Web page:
Distracted drivers have been around much longer than cell phones and their activities include lighting cigarettes, putting on makeup, trying to give a baby a bottle or break up a fight between children in the back seat, driving with headphones on, rubbernecking, looking for something, eating and drinking, taking notes, using laptop computers and reading.
Lawmakers should look at the larger picture and direct any legislation toward the bad habits of the distracted driver, instead of only one of the many objects of their distraction.
By touting smoking's pluses, legislators set a bad example
In The Sun's article "Insiders, but outside" (Feb. 10) legislators tout the jovial, bipartisan opportunities precipitated by their smoking addictions.
Of course, it doesn't take much to realize these legislators are setting bad examples for their constituents -- not just in their warped concept that smoking is beneficial, but with Del. Clarence Davis not facing any consequences for breaking the law by smoking in his office.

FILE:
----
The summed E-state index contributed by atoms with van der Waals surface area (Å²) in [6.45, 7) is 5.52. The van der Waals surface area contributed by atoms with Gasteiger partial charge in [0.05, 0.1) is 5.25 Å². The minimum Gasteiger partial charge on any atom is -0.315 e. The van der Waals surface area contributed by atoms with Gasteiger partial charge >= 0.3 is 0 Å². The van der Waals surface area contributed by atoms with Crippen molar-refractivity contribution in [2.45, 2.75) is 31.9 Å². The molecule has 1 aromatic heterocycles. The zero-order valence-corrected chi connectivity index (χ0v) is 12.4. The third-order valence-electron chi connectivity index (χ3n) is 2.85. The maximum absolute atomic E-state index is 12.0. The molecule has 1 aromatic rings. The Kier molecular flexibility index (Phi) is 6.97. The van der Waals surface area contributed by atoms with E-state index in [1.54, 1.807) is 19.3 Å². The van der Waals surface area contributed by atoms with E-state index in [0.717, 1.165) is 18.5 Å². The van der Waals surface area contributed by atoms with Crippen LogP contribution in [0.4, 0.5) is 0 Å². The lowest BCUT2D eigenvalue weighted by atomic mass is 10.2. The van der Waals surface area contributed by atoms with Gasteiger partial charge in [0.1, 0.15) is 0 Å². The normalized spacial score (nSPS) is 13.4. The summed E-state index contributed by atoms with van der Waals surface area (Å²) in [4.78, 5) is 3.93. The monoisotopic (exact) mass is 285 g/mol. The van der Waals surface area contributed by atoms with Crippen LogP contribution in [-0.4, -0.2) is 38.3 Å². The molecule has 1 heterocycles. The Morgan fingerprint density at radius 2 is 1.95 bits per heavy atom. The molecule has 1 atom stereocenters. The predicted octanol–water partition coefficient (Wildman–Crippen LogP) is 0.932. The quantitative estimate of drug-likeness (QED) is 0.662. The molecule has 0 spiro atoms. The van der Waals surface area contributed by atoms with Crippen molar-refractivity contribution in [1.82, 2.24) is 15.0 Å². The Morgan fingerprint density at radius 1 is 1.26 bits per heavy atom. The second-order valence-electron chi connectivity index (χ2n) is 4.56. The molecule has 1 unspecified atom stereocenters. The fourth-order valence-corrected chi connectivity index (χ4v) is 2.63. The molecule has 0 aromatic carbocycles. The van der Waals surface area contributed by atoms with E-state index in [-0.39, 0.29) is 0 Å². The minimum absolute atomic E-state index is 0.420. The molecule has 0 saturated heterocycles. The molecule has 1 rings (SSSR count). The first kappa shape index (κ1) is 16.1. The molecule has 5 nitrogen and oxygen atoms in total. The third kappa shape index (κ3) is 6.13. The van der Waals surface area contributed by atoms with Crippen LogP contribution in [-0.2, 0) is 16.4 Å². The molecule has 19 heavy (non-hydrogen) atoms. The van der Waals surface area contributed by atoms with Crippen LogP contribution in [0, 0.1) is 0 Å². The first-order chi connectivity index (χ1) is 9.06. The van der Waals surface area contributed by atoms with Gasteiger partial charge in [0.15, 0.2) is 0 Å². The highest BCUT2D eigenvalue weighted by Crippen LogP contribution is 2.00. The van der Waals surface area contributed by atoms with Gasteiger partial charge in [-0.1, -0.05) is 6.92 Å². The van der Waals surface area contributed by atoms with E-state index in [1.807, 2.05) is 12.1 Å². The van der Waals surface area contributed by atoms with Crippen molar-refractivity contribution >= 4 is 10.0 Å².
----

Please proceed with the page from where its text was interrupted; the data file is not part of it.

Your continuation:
Mr. Davis mentions he is trying to quit smoking. By doing so, he would be setting a positive example as a leader who promotes health and obeys the law.
Esther Rae Barr
The writer is executive director of the Maryland Academy of Family Physicians.
We know the dangers of smoking and are trying to keep our young people from starting. For The Sun to quote Del. Carmen Amedori saying, "Some of the best deals are made over bipartisan cigarettes" is unconscionable.
The entire article was nothing but a blatant attempt to encourage and sanctify the rights of smokers.
Their rights end when their smoke enters our lungs and imperils our health.